Across the system, greater than 90 percent of first-time freshmen enroll full-time in their studies.  While federal financial aid rules require students to take 12 credits a term in order to be considered full time, the practical math of earning the credits require for an undergraduate degree demands either 15 credits per fall and spring term, or a pattern of continuous enrollment (fall-spring-summer) that amounts to 30 credits per year.  Getting off to a strong start with respect to credit taking has benefits for students in terms of on time graduation and overall success.  After a period of increasing credit-taking among first time students, progress in this area has stalled somewhat. Across much of the System, credit intensity activity has been the subject of marketing campaigns to encourage on-time course scheduling, with a subset of institutions engaging in more structural scheduling practices to default students into on-time schedules in their first term.  The limited progress on this indicator likely reflects the upper bound for marketing and communications campaigns. 

Credits attempted by first time freshmen    Credits Earned in the first year

The 2017-2018 Academic year saw a wholesale reframing of the work of Complete College Georgia, with a deep focus on reimagining the first year for students. This work integrates many of the features that have been at the core of the CCG work across the System since the beginning—guided pathways to success, program maps, academic advising, transforming remediation, credit intensity, and instructional innovation and excellence—and provides a coherent framework for knitting these efforts together into a comprehensive and structured system of supports for students at the beginning of their academic careers that aids their persistence through to graduation.

Completion Goals, High Impact Strategies and Activities

Ongoing work

Momentum Year

In Summer 2017, the University System began to reframe much of the ongoing CCG work in terms of Momentum, combining core elements from the System’s strategic work with new data-focused components to support student success in the first year.  The Momentum Year is a three part approach to the beginning of a student’s first year. Evidence-based research confirms that college students are most successful when they start out their college careers by making a purposeful choice in a focus area or program of study, enter with a productive academic mindset, and follow clearly sequenced program maps that include core English and math, nine credits in the student’s academic area of interest, and 30 credits. 

This concept was first introduced at the 2017 Advising Academy in October and supported by an inventory of current activities at institutions during the winter of 2017-2018.  In February 2018, all 26 institutions convened cabinet-level leadership teams over two days for a Summit with a dozen national experts to develop a plan for their institution on how they would implement the full scope of the Momentum Year for all students by Fall 2019. Plan development was supported in advance through direct consultation with each campus and follow up visits and discussions at select institutions.  Throughout the 2017-2018 year, System staff have worked closely with campus teams to build support for the Momentum Approach, understand the context for the work at the institution level, and help guide implementation and reporting to support this work. 

In January, 2018, the University System was awarded one of four grants from Strong Start to Finish to support the development and implementation of the Momentum Year. The Strong Start grant combines the technical expertise of national partners including the Charles A. Dana Center at the University of Texas, the Community College Research Center at Columbia University, Complete College America, Motivate Lab at the University of Virginia, and  the John N. Gardner Institute to facilitate reforms across the system.  Georgia is one of only four states (out of 47 applicants) to be recognized by the Strong Start initiative, and the only awardee to be conducting a comprehensive system reimagining of the first year.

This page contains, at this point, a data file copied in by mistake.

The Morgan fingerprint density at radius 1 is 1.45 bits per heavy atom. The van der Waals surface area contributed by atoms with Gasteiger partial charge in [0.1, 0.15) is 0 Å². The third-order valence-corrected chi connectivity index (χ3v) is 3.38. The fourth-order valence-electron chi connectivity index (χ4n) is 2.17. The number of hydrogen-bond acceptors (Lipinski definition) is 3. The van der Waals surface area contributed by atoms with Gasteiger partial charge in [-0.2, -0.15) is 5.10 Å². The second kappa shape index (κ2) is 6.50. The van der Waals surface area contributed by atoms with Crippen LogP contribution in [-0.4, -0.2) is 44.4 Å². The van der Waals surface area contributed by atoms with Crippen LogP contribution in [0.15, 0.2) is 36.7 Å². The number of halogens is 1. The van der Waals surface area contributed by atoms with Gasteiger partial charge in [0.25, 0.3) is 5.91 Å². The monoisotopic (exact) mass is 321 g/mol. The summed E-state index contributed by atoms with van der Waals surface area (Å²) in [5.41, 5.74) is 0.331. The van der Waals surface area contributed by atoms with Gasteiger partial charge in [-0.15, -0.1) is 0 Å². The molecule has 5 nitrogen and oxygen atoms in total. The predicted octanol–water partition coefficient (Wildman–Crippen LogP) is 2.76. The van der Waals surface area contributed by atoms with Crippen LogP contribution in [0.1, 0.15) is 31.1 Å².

Advising and Purposeful Choice

Key to students making a purposeful choice and their development of a personal program map are academic advisors, both faculty and staff, who engage in learning and conversations with students to identify their interests, skills, and goals. Advising is the critical point of contact between students and the institution.  Robust advising systems can take many forms, including “all professional,” “all faculty,” and “blended advising.”  Advisors connect students with the often complex structure and policies of higher education, and are especially critical for the success of first generation, low income, and adult learners for whom college poses special challenges. 

A focus in the past year was on strengthening the network of advisors in the state through the Regents Advisory Committee on Academic Advising, which provides a forum for sharing resources and practices across the system, as well as improving the degree to which advising integrates the academic, business, financial aid, and student affairs functions of institutions.  Because advisors are often default points of contact for students in need across a wide range of challenges, the role advisors play on campuses is highly cross-functional and crucial to helping students, most especially new students, navigate policies and procedures at their institution.

By having intentional conversations with students during their transition period to college, including pre-orientation, summer orientation, and registration for courses, advisors help students become informed of their options for programs of study or academic focus areas, can assist in their discernment of their fit both academically and personally with their choice, and finally support them in affirming their choice through the selection of an appropriate set of courses for their first (and subsequent) term.